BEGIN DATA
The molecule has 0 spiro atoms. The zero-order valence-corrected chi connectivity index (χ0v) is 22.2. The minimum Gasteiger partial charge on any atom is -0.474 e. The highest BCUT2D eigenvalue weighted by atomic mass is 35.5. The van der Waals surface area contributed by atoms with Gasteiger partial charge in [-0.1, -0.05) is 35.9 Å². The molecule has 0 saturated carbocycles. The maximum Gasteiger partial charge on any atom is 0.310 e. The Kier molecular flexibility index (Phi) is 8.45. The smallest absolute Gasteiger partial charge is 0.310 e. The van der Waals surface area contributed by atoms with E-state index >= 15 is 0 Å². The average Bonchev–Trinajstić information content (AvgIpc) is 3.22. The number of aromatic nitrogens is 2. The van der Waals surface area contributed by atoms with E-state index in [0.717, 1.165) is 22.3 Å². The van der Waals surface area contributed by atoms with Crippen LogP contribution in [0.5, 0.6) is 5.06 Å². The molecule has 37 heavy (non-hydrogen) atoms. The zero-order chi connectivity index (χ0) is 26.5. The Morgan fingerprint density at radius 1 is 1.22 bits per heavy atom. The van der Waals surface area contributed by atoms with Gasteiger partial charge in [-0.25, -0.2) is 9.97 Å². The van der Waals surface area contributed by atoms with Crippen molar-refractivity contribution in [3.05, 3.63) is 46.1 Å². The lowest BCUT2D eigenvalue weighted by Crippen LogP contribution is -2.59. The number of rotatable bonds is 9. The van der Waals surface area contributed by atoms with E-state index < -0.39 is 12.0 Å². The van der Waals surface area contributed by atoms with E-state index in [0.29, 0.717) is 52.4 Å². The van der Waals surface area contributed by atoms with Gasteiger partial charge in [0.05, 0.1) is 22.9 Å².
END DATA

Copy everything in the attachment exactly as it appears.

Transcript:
The molecule has 0 spiro atoms. The zero-order valence-corrected chi connectivity index (χ0v) is 22.2. The minimum Gasteiger partial charge on any atom is -0.474 e. The highest BCUT2D eigenvalue weighted by atomic mass is 35.5. The van der Waals surface area contributed by atoms with Gasteiger partial charge in [-0.1, -0.05) is 35.9 Å². The molecule has 0 saturated carbocycles. The maximum Gasteiger partial charge on any atom is 0.310 e. The Kier molecular flexibility index (Phi) is 8.45. The smallest absolute Gasteiger partial charge is 0.310 e. The van der Waals surface area contributed by atoms with E-state index >= 15 is 0 Å². The average Bonchev–Trinajstić information content (AvgIpc) is 3.22. The number of aromatic nitrogens is 2. The van der Waals surface area contributed by atoms with E-state index in [0.717, 1.165) is 22.3 Å². The van der Waals surface area contributed by atoms with Crippen LogP contribution in [0.5, 0.6) is 5.06 Å². The molecule has 37 heavy (non-hydrogen) atoms. The zero-order chi connectivity index (χ0) is 26.5. The Morgan fingerprint density at radius 1 is 1.22 bits per heavy atom. The van der Waals surface area contributed by atoms with Gasteiger partial charge in [-0.25, -0.2) is 9.97 Å². The van der Waals surface area contributed by atoms with Crippen molar-refractivity contribution in [3.05, 3.63) is 46.1 Å². The lowest BCUT2D eigenvalue weighted by Crippen LogP contribution is -2.59. The number of rotatable bonds is 9. The van der Waals surface area contributed by atoms with E-state index < -0.39 is 12.0 Å². The van der Waals surface area contributed by atoms with E-state index in [0.29, 0.717) is 52.4 Å². The van der Waals surface area contributed by atoms with Gasteiger partial charge in [0.05, 0.1) is 22.9 Å².